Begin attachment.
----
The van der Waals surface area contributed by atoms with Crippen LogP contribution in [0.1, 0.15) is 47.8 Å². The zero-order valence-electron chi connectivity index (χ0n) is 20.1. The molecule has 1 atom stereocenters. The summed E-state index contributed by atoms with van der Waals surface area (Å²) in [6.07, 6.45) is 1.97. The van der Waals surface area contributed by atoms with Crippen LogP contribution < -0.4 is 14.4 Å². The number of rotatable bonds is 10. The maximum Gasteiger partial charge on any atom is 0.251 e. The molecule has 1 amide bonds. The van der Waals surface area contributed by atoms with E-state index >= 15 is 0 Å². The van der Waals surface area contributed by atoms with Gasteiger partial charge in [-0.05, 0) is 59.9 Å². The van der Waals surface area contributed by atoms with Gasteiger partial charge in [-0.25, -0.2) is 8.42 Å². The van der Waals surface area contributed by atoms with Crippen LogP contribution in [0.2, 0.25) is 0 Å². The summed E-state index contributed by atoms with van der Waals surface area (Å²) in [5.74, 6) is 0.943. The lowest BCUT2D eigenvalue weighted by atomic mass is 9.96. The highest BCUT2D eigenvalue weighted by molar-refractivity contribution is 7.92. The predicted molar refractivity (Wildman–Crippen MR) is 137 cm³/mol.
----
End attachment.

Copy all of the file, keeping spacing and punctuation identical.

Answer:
The van der Waals surface area contributed by atoms with Crippen LogP contribution in [0.1, 0.15) is 47.8 Å². The zero-order valence-electron chi connectivity index (χ0n) is 20.1. The molecule has 1 atom stereocenters. The summed E-state index contributed by atoms with van der Waals surface area (Å²) in [6.07, 6.45) is 1.97. The van der Waals surface area contributed by atoms with Crippen LogP contribution < -0.4 is 14.4 Å². The number of rotatable bonds is 10. The maximum Gasteiger partial charge on any atom is 0.251 e. The molecule has 1 amide bonds. The van der Waals surface area contributed by atoms with E-state index >= 15 is 0 Å². The van der Waals surface area contributed by atoms with Gasteiger partial charge in [-0.05, 0) is 59.9 Å². The van der Waals surface area contributed by atoms with Gasteiger partial charge in [-0.25, -0.2) is 8.42 Å². The van der Waals surface area contributed by atoms with Crippen LogP contribution in [0.2, 0.25) is 0 Å². The summed E-state index contributed by atoms with van der Waals surface area (Å²) in [5.74, 6) is 0.943. The lowest BCUT2D eigenvalue weighted by atomic mass is 9.96. The highest BCUT2D eigenvalue weighted by molar-refractivity contribution is 7.92. The predicted molar refractivity (Wildman–Crippen MR) is 137 cm³/mol.